We gathered with a few friends for Christmas Eve feasting and festivities, and later that night I wandered down the driveway to sleep under the stars at 5 below. I would have liked it colder, but at 5 below I can lay for long minutes with my head out of the bivy sack, scanning for aurora as the full moon fills the sky with silver light. That moon, to me, felt warmer than the 2 p.m. sun. The air actually was warmer. Still, I love the crisp, deep nights nearly as much as the dawn-and-dusk days, which is why I don't mind 20 hours of darkness. At least for a holiday.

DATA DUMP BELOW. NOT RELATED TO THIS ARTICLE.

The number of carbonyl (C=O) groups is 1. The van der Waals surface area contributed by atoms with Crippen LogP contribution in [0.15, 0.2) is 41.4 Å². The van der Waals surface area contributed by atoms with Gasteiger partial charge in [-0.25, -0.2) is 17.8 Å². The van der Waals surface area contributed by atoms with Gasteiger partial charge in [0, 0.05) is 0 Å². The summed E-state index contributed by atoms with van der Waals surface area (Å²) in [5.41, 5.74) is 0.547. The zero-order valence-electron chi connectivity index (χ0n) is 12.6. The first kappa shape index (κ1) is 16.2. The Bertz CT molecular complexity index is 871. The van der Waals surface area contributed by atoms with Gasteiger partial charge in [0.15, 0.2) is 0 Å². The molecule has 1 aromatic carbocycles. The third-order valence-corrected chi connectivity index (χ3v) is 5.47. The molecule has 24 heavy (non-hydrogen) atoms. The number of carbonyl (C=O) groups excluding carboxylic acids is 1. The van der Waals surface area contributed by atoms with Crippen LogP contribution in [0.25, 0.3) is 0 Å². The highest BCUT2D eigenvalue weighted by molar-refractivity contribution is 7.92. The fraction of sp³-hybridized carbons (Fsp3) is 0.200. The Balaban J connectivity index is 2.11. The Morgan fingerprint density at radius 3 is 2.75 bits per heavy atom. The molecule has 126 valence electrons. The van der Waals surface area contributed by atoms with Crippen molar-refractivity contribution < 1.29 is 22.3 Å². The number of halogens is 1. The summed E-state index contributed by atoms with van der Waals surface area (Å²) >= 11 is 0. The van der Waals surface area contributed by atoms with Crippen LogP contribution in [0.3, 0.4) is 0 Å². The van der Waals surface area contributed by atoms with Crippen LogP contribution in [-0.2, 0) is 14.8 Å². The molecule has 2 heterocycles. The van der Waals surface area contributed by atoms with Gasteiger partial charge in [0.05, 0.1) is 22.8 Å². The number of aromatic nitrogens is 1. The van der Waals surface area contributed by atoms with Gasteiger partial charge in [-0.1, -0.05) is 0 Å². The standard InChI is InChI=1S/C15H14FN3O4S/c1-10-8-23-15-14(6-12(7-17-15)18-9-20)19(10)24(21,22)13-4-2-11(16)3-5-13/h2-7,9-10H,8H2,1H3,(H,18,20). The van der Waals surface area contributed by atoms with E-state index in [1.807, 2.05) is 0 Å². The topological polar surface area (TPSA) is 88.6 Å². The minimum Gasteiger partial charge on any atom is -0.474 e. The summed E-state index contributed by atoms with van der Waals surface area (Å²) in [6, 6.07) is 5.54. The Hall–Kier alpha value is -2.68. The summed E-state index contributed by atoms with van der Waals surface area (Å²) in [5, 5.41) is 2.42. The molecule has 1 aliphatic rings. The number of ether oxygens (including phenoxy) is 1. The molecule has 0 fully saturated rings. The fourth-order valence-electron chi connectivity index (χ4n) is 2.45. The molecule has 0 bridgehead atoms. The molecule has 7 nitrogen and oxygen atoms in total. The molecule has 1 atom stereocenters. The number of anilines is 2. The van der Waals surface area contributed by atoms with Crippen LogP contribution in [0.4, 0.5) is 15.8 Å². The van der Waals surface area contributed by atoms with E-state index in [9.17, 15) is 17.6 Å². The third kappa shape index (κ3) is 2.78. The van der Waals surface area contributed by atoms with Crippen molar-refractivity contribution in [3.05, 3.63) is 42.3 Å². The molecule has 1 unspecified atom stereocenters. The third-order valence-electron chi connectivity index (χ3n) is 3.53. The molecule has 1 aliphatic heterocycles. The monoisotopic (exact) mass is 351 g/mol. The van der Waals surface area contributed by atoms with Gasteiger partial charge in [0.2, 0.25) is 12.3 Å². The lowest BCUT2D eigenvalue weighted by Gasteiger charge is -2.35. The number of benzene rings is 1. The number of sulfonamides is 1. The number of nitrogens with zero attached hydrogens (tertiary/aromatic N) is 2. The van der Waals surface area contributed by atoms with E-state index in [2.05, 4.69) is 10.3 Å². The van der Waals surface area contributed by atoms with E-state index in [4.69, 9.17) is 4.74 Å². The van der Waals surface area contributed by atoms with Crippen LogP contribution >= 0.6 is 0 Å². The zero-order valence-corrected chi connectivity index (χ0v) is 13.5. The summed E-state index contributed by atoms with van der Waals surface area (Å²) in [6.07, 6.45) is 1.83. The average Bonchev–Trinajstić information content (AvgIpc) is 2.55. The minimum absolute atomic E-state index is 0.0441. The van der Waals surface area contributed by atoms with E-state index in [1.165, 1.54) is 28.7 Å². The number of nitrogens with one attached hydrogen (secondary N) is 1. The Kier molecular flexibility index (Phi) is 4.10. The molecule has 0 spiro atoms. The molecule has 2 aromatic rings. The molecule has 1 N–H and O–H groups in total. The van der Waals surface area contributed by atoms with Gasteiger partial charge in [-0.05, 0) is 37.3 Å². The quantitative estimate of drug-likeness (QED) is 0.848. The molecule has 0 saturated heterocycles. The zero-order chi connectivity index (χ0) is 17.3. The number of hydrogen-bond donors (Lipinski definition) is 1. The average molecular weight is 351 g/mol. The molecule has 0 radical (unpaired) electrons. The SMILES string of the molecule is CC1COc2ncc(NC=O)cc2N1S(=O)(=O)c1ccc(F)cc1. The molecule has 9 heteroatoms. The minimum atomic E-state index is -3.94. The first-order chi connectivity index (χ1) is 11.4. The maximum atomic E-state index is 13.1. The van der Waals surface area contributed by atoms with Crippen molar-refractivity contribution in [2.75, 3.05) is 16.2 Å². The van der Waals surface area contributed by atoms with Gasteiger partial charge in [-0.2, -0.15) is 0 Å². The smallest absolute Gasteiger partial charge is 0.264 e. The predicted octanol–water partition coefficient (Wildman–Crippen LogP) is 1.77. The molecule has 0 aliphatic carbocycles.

But for now, we only have to think about this decision as a more distant problem, even though the ITI is only two months away. For now, it's the holidays, and for now, we will simply hike to hot springs, sleep in cabins and under the stars, squeeze in more bike rides and hopefully develop more effective layering strategies, watch deep crimson light spread across the horizon two hours before sunrise, get annoyed about "hot" temperatures that we'd consider frigid anywhere else, and just enjoy this most magical time of the year.